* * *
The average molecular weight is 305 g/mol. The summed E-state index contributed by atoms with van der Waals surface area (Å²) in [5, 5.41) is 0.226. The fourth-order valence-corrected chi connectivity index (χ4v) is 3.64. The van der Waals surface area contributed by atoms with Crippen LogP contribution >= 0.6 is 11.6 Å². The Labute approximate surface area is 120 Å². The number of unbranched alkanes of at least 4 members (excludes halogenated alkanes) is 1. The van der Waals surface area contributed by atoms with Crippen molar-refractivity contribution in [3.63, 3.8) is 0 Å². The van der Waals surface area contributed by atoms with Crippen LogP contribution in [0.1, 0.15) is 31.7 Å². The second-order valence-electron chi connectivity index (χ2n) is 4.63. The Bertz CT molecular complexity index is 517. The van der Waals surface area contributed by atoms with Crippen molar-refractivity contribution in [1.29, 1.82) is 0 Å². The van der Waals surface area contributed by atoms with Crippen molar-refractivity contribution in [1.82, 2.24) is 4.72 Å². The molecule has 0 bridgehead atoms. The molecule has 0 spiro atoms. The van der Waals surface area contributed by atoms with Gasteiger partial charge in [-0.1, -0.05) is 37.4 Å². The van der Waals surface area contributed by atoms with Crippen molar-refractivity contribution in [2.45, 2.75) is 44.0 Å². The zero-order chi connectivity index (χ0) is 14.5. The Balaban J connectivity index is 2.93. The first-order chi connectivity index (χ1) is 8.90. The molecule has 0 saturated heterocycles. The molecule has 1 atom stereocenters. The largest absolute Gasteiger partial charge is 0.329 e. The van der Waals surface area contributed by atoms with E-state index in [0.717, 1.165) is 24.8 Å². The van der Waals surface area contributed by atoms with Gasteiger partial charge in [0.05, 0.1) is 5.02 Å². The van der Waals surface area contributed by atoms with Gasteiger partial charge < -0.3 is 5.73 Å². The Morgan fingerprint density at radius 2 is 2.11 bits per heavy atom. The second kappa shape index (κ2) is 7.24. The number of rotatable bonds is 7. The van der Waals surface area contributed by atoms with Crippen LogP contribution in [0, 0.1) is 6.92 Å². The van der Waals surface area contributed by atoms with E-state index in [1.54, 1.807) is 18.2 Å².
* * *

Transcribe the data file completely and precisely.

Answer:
The average molecular weight is 305 g/mol. The summed E-state index contributed by atoms with van der Waals surface area (Å²) in [5, 5.41) is 0.226. The fourth-order valence-corrected chi connectivity index (χ4v) is 3.64. The van der Waals surface area contributed by atoms with Crippen LogP contribution >= 0.6 is 11.6 Å². The Labute approximate surface area is 120 Å². The number of unbranched alkanes of at least 4 members (excludes halogenated alkanes) is 1. The van der Waals surface area contributed by atoms with Crippen molar-refractivity contribution in [3.63, 3.8) is 0 Å². The van der Waals surface area contributed by atoms with Crippen LogP contribution in [0.1, 0.15) is 31.7 Å². The second-order valence-electron chi connectivity index (χ2n) is 4.63. The Bertz CT molecular complexity index is 517. The van der Waals surface area contributed by atoms with Crippen molar-refractivity contribution in [1.29, 1.82) is 0 Å². The van der Waals surface area contributed by atoms with Crippen molar-refractivity contribution in [1.82, 2.24) is 4.72 Å². The molecule has 0 bridgehead atoms. The molecule has 0 spiro atoms. The van der Waals surface area contributed by atoms with Gasteiger partial charge in [-0.1, -0.05) is 37.4 Å². The van der Waals surface area contributed by atoms with Crippen molar-refractivity contribution in [2.45, 2.75) is 44.0 Å². The zero-order chi connectivity index (χ0) is 14.5. The Balaban J connectivity index is 2.93. The first-order chi connectivity index (χ1) is 8.90. The molecule has 0 saturated heterocycles. The molecule has 1 atom stereocenters. The largest absolute Gasteiger partial charge is 0.329 e. The van der Waals surface area contributed by atoms with E-state index in [0.717, 1.165) is 24.8 Å². The van der Waals surface area contributed by atoms with Gasteiger partial charge in [0.05, 0.1) is 5.02 Å². The van der Waals surface area contributed by atoms with Gasteiger partial charge < -0.3 is 5.73 Å². The Morgan fingerprint density at radius 2 is 2.11 bits per heavy atom. The second kappa shape index (κ2) is 7.24. The number of rotatable bonds is 7. The van der Waals surface area contributed by atoms with Crippen LogP contribution in [0, 0.1) is 6.92 Å². The van der Waals surface area contributed by atoms with E-state index in [1.54, 1.807) is 18.2 Å².